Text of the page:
“(a) The need to bring into clear focus–working together with priests, religious and theologians–certain teachings of the Church and their implications for the pastoral practice of the Archdiocese. These include the role of conscience in making moral decisions; the role of the Magisterium in giving definitive guidance in matters of faith and morals; the nature and mission of the Church, together with its sacramental and hierarchical structure; an anthropology which provides an authentic understanding of the dignity of the human person; and a Christology which correctly reflects our Catholic faith concerning Christ’s divinity, His humanity, His salvific mission, and His inseparable union with the Church.
      “(b) In particular, the need to present more clearly the Church’s teaching concerning the permanence and indissolubility of marriage and to ensure that the Archdiocesan Tribunal, both its constitution and practice, conforms with all the prescriptions of the revised Code of Canon Law.
      “(c) Greater vigilance in upholding the Church’s teaching, especially with regard to contraceptive sterilization and homosexuality.
      “(d) The need to ensure that pastoral practice regarding the liturgical and sacramental ministry of the Archdiocese is in accord with the Church’s universal norms, especially in the celebration of the Eucharist. This includes, for instance, routine intercommunion on the occasion of weddings or funerals. Such a need also involves the Sacrament of Reconciliation, mentioning particularly the proper sequence of first confession/first communion and regulations regarding general absolution.”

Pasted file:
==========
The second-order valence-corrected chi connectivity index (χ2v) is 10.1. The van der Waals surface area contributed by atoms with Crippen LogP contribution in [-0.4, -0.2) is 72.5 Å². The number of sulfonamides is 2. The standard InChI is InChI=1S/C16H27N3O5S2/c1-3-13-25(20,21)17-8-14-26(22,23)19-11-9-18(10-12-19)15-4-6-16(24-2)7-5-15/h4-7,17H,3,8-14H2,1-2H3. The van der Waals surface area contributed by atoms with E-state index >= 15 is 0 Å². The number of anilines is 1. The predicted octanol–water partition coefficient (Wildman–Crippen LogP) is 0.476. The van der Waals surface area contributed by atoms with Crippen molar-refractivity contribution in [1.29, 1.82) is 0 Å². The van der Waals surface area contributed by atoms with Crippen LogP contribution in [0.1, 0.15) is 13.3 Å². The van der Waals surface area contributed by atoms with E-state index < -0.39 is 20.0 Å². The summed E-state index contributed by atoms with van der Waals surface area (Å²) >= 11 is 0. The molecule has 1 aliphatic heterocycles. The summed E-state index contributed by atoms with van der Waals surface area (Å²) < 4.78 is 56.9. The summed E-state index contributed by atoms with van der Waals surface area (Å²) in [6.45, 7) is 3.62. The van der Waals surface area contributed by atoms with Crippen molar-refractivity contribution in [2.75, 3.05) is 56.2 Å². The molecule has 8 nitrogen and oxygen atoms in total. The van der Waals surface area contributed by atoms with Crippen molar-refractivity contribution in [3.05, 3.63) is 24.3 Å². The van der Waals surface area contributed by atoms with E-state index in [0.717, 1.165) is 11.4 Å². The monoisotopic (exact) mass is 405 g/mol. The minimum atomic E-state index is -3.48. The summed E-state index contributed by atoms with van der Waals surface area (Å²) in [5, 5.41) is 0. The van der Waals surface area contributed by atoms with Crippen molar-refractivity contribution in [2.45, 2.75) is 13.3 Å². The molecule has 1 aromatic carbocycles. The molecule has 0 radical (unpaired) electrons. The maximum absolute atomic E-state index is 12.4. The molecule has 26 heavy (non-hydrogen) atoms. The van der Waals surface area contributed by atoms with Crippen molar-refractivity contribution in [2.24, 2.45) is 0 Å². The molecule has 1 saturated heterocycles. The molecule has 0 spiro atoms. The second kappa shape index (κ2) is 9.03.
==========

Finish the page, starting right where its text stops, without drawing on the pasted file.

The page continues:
“(e) The need to review the ongoing education of the clergy and the selection and formation of candidates for the priesthood., and to be clear that laicized priests are excluded from certain roles in accord with the rescripts of their laicization.”

      • Oregon, where elderly chickens are given end of life care on designated retirement farms, and perhaps more evident in sister state Washington, the general absolution practice rightly initiated during war when time wasn’t available was apparently abused, perhaps by bishops as you allude. Persons I’ve met from the region seemed under the impression that the general confession given by parish priests, so I was told, at Mass was thought sufficient and followup with a priest unnecessary. As to your question such a confession is validated with a followup personal confession to a priest.

  3. I recall the case of the Detroit deacon that you mention, and also, about the same time, a priest in the West that had been using the wrong formula for years and had invalidly baptized many. All this happened in our Church which has strict controls on the sacraments.

    This brings up a question I have had for some time. In parish RCIA (now OCIA) we have catechumens, not baptized, and candidates, baptized in a protestant denomination that we accept as having valid baptisms. But how do we know that a candidate who was baptized 20 years previously by reverend Billy Bob in a mountain Baptist church used the correct formula, and did not improvise. It seems to me that we really don’t know. So, why don’t we baptize these people conditionally to be on the safe side? It is obvious from Vatican rulings that strict adherence to the formula is required for valid baptism.